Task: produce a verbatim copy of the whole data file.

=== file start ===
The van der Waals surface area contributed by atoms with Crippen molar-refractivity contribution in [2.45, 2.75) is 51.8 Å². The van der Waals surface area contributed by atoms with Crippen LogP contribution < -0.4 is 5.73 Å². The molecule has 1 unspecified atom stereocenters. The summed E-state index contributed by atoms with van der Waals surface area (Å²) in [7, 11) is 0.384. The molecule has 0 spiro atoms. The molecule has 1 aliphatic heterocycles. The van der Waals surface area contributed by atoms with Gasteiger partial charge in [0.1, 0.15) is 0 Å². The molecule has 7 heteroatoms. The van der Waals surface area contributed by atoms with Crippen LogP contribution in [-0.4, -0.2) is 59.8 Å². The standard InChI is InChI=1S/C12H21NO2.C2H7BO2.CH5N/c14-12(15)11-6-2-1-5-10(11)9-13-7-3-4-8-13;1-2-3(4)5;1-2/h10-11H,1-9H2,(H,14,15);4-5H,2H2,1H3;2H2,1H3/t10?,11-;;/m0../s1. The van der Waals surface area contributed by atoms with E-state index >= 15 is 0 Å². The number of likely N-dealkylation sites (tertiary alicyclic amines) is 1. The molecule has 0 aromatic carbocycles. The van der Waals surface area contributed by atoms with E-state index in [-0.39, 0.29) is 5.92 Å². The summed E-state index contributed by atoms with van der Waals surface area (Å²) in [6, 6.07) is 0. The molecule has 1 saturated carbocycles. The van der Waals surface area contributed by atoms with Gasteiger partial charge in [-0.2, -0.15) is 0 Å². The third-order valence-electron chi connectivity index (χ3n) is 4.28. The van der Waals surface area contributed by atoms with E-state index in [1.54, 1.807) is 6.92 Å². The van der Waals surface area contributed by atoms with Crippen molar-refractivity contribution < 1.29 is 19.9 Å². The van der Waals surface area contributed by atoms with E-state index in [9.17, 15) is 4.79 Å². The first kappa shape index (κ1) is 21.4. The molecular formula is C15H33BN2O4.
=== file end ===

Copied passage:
The van der Waals surface area contributed by atoms with Crippen molar-refractivity contribution in [2.45, 2.75) is 51.8 Å². The van der Waals surface area contributed by atoms with Crippen LogP contribution < -0.4 is 5.73 Å². The molecule has 1 unspecified atom stereocenters. The summed E-state index contributed by atoms with van der Waals surface area (Å²) in [7, 11) is 0.384. The molecule has 0 spiro atoms. The molecule has 1 aliphatic heterocycles. The van der Waals surface area contributed by atoms with Gasteiger partial charge in [0.1, 0.15) is 0 Å². The molecule has 7 heteroatoms. The van der Waals surface area contributed by atoms with Crippen LogP contribution in [-0.4, -0.2) is 59.8 Å². The standard InChI is InChI=1S/C12H21NO2.C2H7BO2.CH5N/c14-12(15)11-6-2-1-5-10(11)9-13-7-3-4-8-13;1-2-3(4)5;1-2/h10-11H,1-9H2,(H,14,15);4-5H,2H2,1H3;2H2,1H3/t10?,11-;;/m0../s1. The van der Waals surface area contributed by atoms with E-state index >= 15 is 0 Å². The number of likely N-dealkylation sites (tertiary alicyclic amines) is 1. The molecule has 0 aromatic carbocycles. The van der Waals surface area contributed by atoms with E-state index in [-0.39, 0.29) is 5.92 Å². The summed E-state index contributed by atoms with van der Waals surface area (Å²) in [6, 6.07) is 0. The molecule has 1 saturated carbocycles. The van der Waals surface area contributed by atoms with Gasteiger partial charge in [-0.2, -0.15) is 0 Å². The third-order valence-electron chi connectivity index (χ3n) is 4.28. The van der Waals surface area contributed by atoms with E-state index in [1.54, 1.807) is 6.92 Å². The van der Waals surface area contributed by atoms with Crippen molar-refractivity contribution < 1.29 is 19.9 Å². The van der Waals surface area contributed by atoms with E-state index in [9.17, 15) is 4.79 Å². The first kappa shape index (κ1) is 21.4. The molecular formula is C15H33BN2O4.